Mace tracks the lead times of 38 works packages and, Gardiner & Theobald puts brickwork in the spotlight
The summer months usually see little movement in lead times as people take holidays and market information reduces. It is therefore surprising that 14 sectors have altered lead times since June.

Piling (down) durations returned to a normal lead time of four weeks after companies hired additional rigs to cope with the work peak identified in the last article (29 June). Management staff with piling experience remain sought after.

Good capacity is still available in the steel frame (same) market although lead times remain static at 10 weeks. Companies may choose to reduce this lead time if the spare capacity continues.

Companies in the cladding (up) market report that high performance glass is becoming a frequent specification requirement with the modified Part L of the Building Regulations. This is increasing procurement periods of an already high-demand product and having the effect of increasing lead times. Both sectors of the cladding market, atrium glazing (up) companies and metal window (up) companies all quote increased lead-ins, which can be seen on the graph. It should be noted that some companies are quoting far higher periods than the graph indicates due to the uncertainty, although the sector should settle down by the end of the calendar year.

The membrane roofing (up) sector (eight weeks), a usually stable area of the market, has risen two weeks. Both the design and procurement have been increased as companies are reluctant to order materials until drawings are signed off. This is quite unusual and some companies quote late changes to specifications as the reason. It is expected the market will return to normal next time. Profiled metal roofing (up) also increases two weeks.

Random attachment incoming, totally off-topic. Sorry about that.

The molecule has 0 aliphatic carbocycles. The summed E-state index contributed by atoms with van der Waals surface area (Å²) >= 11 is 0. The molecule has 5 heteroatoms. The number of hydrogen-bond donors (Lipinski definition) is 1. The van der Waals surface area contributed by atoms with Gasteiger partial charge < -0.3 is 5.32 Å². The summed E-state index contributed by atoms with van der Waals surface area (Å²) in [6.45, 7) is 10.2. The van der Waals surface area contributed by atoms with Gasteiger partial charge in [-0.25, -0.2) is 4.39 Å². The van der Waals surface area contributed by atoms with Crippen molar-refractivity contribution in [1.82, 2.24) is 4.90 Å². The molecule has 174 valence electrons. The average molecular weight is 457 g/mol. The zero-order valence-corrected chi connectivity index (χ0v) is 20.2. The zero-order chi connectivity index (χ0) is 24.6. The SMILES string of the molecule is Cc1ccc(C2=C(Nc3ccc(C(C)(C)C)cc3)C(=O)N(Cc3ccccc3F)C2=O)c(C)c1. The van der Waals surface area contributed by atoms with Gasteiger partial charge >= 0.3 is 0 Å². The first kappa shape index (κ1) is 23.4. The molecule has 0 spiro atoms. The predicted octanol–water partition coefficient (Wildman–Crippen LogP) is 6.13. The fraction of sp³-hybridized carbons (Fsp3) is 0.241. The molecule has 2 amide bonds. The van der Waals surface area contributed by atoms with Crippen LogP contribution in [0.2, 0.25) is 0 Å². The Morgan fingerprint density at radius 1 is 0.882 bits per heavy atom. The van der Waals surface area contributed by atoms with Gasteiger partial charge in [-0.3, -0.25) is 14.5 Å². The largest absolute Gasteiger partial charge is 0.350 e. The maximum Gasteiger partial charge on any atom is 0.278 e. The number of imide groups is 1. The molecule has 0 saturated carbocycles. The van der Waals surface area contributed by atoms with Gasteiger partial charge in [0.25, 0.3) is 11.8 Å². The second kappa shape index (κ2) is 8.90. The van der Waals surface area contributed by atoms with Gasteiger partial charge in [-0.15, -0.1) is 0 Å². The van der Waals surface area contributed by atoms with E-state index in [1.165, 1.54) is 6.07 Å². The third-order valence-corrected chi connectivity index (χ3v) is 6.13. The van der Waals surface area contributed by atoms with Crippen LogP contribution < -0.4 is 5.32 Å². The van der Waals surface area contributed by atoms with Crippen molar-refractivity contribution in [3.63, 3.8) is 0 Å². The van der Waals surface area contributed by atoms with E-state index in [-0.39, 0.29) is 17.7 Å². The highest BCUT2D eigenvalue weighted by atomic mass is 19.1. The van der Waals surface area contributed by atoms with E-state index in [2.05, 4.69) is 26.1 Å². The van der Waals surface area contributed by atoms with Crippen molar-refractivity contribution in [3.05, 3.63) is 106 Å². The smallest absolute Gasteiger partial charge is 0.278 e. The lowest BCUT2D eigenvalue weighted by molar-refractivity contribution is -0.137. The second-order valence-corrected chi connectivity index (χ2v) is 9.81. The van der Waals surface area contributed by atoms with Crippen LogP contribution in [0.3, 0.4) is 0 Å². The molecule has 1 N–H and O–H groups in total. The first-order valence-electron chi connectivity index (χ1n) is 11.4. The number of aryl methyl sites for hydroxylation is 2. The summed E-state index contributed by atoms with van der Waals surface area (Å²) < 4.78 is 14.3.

In recent months, the drylining (down) sector has quoted high demand as causing problems for manufacturing companies. In this period, the suppliers have been able to meet demand as usual and the lead time fell one week to 11 weeks.

Demountable partitioning (down) saw a one-week fall for the second time, now down to 10 weeks. Enquiries are quiet and lead times may drop again before the end of the year.

Standard products of the raised flooring (down) industry remain available as lead times shortened by one week to eight in total. A few companies state this period could reduce further next time, but many consider that a seven-week period would be too short to effectively plan workloads.

Escalator (down) lead-ins dropped one week to 19 weeks. Demand drops during the Christmas trading period, so most companies have spare capacity around this time. Companies remain confident in the market and expect periods to easily increase again towards the end of the year, as customers plan work to commence after the Christmas season.